III. ANALYSIS

         A. Effect of the Amended Complaint

         City Defendants assert that the Court should treat the Amended Complaint as a response to their Motion to Dismiss. Garry Welch's and the City's Reply to Koenigs's Resp. Opp'g the Mot. to Dismiss, at 1-2, Aug. 31, 2017, ECF No. 25 [hereinafter “City Defs.' Reply”]). Generally, the filing of an amended complaint supersedes any previous complaint. Parry v. Mohawk Motors of Mich., Inc., 236 F.3d 299, 306-07 (6th Cir. 2000) (citing In re Atlas Van Lines, Inc., 209 F.3d 1064, 1067 (8th Cir. 2000); Massey v. Helman, 196 F.3d 727, 735 (7th Cir. 1999)). City Defendants argue, however, that the Amended Complaint should be considered a Response to their Motion because it is responsive to the deficiencies highlighted in their Motion. City Defs.' Reply, at 1 (citing Little v. Corrections Corp. of Am., Inc., 2001 WL 1910056, at *1 (W.D. Tenn. Oct. 31, 2001) (Vescovo, M.J.)). City Defendants' point is not completely illogical, and another member of this Court has reasoned similarly. See ECIMOS, LLC v. Carrier Corp., 2016 U.S. Dist. LEXIS 59191, at *4 n.1 (W.D. Tenn. May 4, 2016) (“Plaintiff's Amended Complaint . . . does not modify any legal theory or factual basis for Plaintiff's claims. . . . [and] had no effect on the arguments raised in the Motion to Dismiss. Accordingly, the Court finds that the Motion to Dismiss is not moot . . . .”). But the Court intends to stick to normal procedure as supported by the Sixth Circuit's case law. When Plaintiff filed its Amended Complaint, its original Complaint was rendered a nullity. The Amended Complaint has controlled this case from the moment of the Amended Complaint's filing. As a result, all motions that seek dismissal of the original Complaint are now moot. Accordingly, both City Defendants' Motion to Dismiss and State Defendants' first Motion to Dismiss are DENIED as moot. If City Defendants wish to file a new Motion to Dismiss, they have fourteen (14) days from the entry of this Order to do so.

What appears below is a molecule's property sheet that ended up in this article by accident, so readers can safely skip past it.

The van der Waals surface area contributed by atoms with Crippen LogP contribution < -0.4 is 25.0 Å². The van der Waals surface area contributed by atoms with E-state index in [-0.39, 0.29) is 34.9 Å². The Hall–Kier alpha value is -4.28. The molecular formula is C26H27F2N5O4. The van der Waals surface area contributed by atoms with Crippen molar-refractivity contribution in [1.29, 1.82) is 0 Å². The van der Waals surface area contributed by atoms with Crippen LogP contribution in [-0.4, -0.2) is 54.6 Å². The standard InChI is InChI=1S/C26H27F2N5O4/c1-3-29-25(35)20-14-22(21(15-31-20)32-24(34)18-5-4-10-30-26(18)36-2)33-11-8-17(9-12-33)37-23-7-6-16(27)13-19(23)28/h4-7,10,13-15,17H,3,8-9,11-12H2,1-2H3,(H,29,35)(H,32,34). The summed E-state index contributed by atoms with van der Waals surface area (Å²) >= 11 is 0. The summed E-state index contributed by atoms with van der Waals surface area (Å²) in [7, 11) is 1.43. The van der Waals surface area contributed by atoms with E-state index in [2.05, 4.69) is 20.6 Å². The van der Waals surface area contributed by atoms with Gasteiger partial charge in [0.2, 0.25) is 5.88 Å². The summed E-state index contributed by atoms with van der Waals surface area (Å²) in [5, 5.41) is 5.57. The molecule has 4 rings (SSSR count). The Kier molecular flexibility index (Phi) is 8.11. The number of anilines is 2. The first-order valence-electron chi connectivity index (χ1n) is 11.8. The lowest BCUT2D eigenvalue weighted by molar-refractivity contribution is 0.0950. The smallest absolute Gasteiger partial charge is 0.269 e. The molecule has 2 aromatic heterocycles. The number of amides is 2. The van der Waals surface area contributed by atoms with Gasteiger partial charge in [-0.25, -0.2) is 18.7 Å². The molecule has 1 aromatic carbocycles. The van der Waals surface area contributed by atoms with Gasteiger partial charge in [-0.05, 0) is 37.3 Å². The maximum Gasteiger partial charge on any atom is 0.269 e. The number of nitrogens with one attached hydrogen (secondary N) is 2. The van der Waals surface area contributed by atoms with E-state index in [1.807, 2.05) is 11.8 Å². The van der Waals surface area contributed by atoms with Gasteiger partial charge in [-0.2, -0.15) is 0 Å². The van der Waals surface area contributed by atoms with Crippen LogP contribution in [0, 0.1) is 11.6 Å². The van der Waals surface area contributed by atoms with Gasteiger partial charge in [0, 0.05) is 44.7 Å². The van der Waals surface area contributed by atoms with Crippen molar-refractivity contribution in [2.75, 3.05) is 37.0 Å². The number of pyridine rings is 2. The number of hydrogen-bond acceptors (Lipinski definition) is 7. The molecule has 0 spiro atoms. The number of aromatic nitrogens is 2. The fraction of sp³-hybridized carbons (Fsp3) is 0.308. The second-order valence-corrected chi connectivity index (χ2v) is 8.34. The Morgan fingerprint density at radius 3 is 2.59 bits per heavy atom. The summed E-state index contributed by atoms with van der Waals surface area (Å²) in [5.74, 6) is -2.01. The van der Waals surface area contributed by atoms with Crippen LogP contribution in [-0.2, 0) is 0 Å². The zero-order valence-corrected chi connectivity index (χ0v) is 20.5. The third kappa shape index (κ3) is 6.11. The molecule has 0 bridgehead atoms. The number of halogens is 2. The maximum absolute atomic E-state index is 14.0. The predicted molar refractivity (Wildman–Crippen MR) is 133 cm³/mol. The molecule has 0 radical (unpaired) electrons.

B. Plaintiff's Causes of Action Against State Defendants

         In its Amended Complaint, Plaintiff brings the following claims against State Defendants: (1) deprivation of its property in violation of the Fifth and Fourteenth Amendments; (2) violation of its due process rights as guaranteed by the Fifth and Fourteenth Amendments; (3) violation of its right to equal protection under the law as afforded by the Fifth and Fourteenth Amendments; (4) arbitrary and capricious treatment in violation of the United States Constitution; (5) violation of rights as guaranteed by the First and Fourteenth Amendments; (6) infringement of the right to legitimately conduct a business under the United States Constitution; and (7) infringement and denial of the right to contract in violation of the United States Constitution. Am. Compl., ¶ 31, ECF No. 24. State Defendants acknowledge in their Memorandum that they are only moving for partial dismissal of the Amended Complaint. Mem. of Law in Supp. of Defs.' Mot. to Dismiss, at 2, Sept. 12, 2017, ECF No. 28 [hereinafter “State Defs.' Supp'g Mem.”]. As such, they argue for the dismissal of the following claims by Plaintiff: (1) First Amendment claims, (2) Fifth Amendment claims, (3) Fourteenth Amendment equal protection claims, (4) Fourteenth Amendment procedural due process claims, and (5) Contract Clause claims. By its own argument, Plaintiff folds its claim involving the infringement of its right to legitimately conduct a business under its Fourteenth Amendment Due Process Clause claim. ...